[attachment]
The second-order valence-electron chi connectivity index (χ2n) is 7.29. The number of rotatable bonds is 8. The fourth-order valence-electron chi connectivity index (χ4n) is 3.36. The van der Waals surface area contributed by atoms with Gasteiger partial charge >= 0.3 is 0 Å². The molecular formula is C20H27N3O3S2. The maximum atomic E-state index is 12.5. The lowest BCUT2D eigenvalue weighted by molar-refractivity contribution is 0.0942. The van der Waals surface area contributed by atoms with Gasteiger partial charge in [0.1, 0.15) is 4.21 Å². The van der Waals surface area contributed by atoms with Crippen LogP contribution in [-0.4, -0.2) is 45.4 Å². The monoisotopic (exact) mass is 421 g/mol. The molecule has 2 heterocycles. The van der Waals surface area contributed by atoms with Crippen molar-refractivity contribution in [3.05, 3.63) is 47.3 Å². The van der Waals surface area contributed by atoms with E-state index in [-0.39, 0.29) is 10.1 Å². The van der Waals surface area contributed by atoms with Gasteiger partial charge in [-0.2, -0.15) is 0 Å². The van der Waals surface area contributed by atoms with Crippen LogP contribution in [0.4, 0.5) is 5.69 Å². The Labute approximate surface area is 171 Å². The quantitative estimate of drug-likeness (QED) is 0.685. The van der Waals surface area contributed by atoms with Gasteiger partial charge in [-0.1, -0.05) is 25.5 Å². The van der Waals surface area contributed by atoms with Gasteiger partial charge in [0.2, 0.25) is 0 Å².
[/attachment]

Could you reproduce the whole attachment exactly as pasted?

The second-order valence-electron chi connectivity index (χ2n) is 7.29. The number of rotatable bonds is 8. The fourth-order valence-electron chi connectivity index (χ4n) is 3.36. The van der Waals surface area contributed by atoms with Gasteiger partial charge >= 0.3 is 0 Å². The molecular formula is C20H27N3O3S2. The maximum atomic E-state index is 12.5. The lowest BCUT2D eigenvalue weighted by molar-refractivity contribution is 0.0942. The van der Waals surface area contributed by atoms with Gasteiger partial charge in [0.1, 0.15) is 4.21 Å². The van der Waals surface area contributed by atoms with Crippen LogP contribution in [-0.4, -0.2) is 45.4 Å². The monoisotopic (exact) mass is 421 g/mol. The molecule has 2 heterocycles. The van der Waals surface area contributed by atoms with Crippen molar-refractivity contribution in [3.05, 3.63) is 47.3 Å². The van der Waals surface area contributed by atoms with E-state index in [-0.39, 0.29) is 10.1 Å². The van der Waals surface area contributed by atoms with Gasteiger partial charge in [-0.2, -0.15) is 0 Å². The van der Waals surface area contributed by atoms with Crippen LogP contribution in [0.4, 0.5) is 5.69 Å². The Labute approximate surface area is 171 Å². The quantitative estimate of drug-likeness (QED) is 0.685. The van der Waals surface area contributed by atoms with Gasteiger partial charge in [-0.1, -0.05) is 25.5 Å². The van der Waals surface area contributed by atoms with Gasteiger partial charge in [0.2, 0.25) is 0 Å².